Negotiating knowledge plurality in everyday practices

Year: 2018

Author: Chineka, Raviro

Type of paper: Abstract refereed

This paper examines the negotiation of knowledge plurality within a community in Zimbabwe who are faced with risk to their food security due to climate change. It is based on a study I undertook for my PhD that sought to investigate what and how learning occurred in this community in the process of climate change adaptation. Using Cultural Historical Activity Theory (CHAT) as formulated by Engestrom as an analytical resource, the study found learning in the community was afforded by a number of different and new sources of knowledge, including new practices for growing food brought by immigrants from other communities who have settled in this community, eco-friendly practices that children brought home from the Eco-Schools club activities and technical information brought to the community through visiting experts and media. The scope of this paper is limited to the ways in which community members’ learning about climate change was mediated by expert technical knowledge. Studies in Science, Technology and Society studies (STS) and sustainability transitions illustrate how people’s everyday knowledge and practices come into tension with scientific and technical knowledge when external experts enter their community to provide advice (Abson et al 2016; Mukute and Lotz-Sisitka 2012; Roncolli 2012). This paper will present an analysis of the diverse ways in which technical expertise entered the community, how members of the community interacted with it, what contestations over knowledges emerged, and the kind of learning that occurred. The study found that, despite some strongly held beliefs in the community about how food should be grown, the community was not a closed system. On the contrary, there was a constant flow of technical advice entering the community. The paper will argue that the possibilities of successful negotiation of contested knowledge systems that would result in what Engestrom calls ‘expansive learning’ were linked more to the types of interactions that were afforded between the ‘experts’ and the ‘lay’ community members, rather than the compatibility of the different knowledge systems per se. The study employed an ethnographic approach to enable me to observe over time how these interactions unfolded. Data collection for this study involved personal interviews, focus group discussions and observations of everyday practices in eight families over a five months period in the community.  Interviews were conducted in the local language of the community.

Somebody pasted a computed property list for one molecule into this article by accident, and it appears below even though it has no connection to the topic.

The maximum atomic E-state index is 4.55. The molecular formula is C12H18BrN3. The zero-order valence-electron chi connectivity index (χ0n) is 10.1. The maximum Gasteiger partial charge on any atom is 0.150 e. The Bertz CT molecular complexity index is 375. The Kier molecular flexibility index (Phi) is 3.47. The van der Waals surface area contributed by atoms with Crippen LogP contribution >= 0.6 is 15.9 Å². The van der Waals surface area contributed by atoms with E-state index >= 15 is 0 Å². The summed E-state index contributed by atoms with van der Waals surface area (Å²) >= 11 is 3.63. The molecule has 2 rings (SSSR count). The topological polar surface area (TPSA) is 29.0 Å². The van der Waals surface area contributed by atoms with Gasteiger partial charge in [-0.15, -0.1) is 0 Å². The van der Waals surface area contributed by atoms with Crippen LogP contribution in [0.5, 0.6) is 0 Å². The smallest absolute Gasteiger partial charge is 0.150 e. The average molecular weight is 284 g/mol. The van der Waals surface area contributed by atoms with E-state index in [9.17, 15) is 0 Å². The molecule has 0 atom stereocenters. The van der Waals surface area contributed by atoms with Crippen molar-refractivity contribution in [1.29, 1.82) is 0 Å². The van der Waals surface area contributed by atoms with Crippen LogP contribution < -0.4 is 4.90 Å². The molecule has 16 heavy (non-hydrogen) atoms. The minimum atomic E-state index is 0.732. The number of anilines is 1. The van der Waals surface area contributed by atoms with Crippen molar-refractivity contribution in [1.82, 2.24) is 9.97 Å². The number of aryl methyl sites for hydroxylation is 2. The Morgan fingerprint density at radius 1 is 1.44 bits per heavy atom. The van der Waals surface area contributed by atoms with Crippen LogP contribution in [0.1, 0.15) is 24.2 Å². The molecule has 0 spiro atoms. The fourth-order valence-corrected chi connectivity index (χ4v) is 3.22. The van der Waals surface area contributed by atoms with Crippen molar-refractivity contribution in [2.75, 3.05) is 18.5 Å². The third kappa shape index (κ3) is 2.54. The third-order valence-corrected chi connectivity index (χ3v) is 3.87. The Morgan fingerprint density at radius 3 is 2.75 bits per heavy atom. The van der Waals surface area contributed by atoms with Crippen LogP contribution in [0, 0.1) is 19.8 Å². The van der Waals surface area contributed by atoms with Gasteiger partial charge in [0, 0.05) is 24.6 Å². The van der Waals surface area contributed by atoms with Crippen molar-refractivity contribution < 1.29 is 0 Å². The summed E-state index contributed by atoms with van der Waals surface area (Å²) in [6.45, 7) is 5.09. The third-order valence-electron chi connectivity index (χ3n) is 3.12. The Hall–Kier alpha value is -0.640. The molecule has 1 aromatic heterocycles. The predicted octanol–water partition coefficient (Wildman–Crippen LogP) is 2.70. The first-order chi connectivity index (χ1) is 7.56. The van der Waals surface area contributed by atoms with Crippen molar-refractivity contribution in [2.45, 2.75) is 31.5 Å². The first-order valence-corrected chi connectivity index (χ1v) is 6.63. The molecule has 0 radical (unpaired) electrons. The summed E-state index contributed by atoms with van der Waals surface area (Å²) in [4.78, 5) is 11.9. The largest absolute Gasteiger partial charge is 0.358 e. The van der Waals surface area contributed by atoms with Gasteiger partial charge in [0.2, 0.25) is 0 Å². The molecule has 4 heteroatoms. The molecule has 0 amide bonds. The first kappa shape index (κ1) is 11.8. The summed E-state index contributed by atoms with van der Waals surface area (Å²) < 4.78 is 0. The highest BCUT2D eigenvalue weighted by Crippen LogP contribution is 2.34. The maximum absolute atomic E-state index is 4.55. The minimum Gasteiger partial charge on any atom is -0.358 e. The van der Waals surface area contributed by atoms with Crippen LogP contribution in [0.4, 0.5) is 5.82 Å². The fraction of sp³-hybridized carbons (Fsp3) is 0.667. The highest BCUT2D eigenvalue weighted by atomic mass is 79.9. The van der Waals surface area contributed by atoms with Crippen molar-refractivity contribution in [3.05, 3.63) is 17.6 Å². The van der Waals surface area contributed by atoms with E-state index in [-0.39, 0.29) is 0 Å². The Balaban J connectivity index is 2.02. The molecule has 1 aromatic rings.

Climate change adaptation     Learning          Knowledge plurality  
Sustainability transformations